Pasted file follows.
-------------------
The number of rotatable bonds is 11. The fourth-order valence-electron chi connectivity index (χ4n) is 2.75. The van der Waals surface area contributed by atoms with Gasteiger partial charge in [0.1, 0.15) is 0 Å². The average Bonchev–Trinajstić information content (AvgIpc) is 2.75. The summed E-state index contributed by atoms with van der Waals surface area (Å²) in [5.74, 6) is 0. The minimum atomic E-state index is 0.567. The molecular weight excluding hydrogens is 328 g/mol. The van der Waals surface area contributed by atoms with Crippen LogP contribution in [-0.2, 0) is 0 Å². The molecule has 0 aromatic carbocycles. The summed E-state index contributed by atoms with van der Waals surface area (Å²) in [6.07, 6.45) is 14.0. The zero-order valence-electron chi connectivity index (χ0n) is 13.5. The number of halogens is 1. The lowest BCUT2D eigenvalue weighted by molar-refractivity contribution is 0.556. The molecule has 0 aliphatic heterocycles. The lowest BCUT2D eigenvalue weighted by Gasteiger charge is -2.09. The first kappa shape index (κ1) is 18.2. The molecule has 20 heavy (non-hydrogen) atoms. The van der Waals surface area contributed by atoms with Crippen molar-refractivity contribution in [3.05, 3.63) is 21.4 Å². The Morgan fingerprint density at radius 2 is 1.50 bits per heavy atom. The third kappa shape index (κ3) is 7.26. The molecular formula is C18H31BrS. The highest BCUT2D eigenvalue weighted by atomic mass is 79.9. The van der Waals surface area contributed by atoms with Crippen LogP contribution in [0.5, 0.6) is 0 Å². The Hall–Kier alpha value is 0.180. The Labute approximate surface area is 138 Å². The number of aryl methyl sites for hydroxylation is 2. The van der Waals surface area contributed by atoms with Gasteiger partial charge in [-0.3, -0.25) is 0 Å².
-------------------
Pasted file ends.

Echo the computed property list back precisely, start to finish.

The number of rotatable bonds is 11. The fourth-order valence-electron chi connectivity index (χ4n) is 2.75. The van der Waals surface area contributed by atoms with Gasteiger partial charge in [0.1, 0.15) is 0 Å². The average Bonchev–Trinajstić information content (AvgIpc) is 2.75. The summed E-state index contributed by atoms with van der Waals surface area (Å²) in [5.74, 6) is 0. The minimum atomic E-state index is 0.567. The molecular weight excluding hydrogens is 328 g/mol. The van der Waals surface area contributed by atoms with Crippen LogP contribution in [-0.2, 0) is 0 Å². The molecule has 0 aromatic carbocycles. The summed E-state index contributed by atoms with van der Waals surface area (Å²) in [6.07, 6.45) is 14.0. The zero-order valence-electron chi connectivity index (χ0n) is 13.5. The number of halogens is 1. The lowest BCUT2D eigenvalue weighted by molar-refractivity contribution is 0.556. The molecule has 0 aliphatic heterocycles. The lowest BCUT2D eigenvalue weighted by Gasteiger charge is -2.09. The first kappa shape index (κ1) is 18.2. The molecule has 20 heavy (non-hydrogen) atoms. The van der Waals surface area contributed by atoms with Crippen molar-refractivity contribution in [3.05, 3.63) is 21.4 Å². The Morgan fingerprint density at radius 2 is 1.50 bits per heavy atom. The third kappa shape index (κ3) is 7.26. The molecular formula is C18H31BrS. The highest BCUT2D eigenvalue weighted by atomic mass is 79.9. The van der Waals surface area contributed by atoms with Crippen LogP contribution in [0.5, 0.6) is 0 Å². The Hall–Kier alpha value is 0.180. The Labute approximate surface area is 138 Å². The number of aryl methyl sites for hydroxylation is 2. The van der Waals surface area contributed by atoms with Gasteiger partial charge in [-0.3, -0.25) is 0 Å².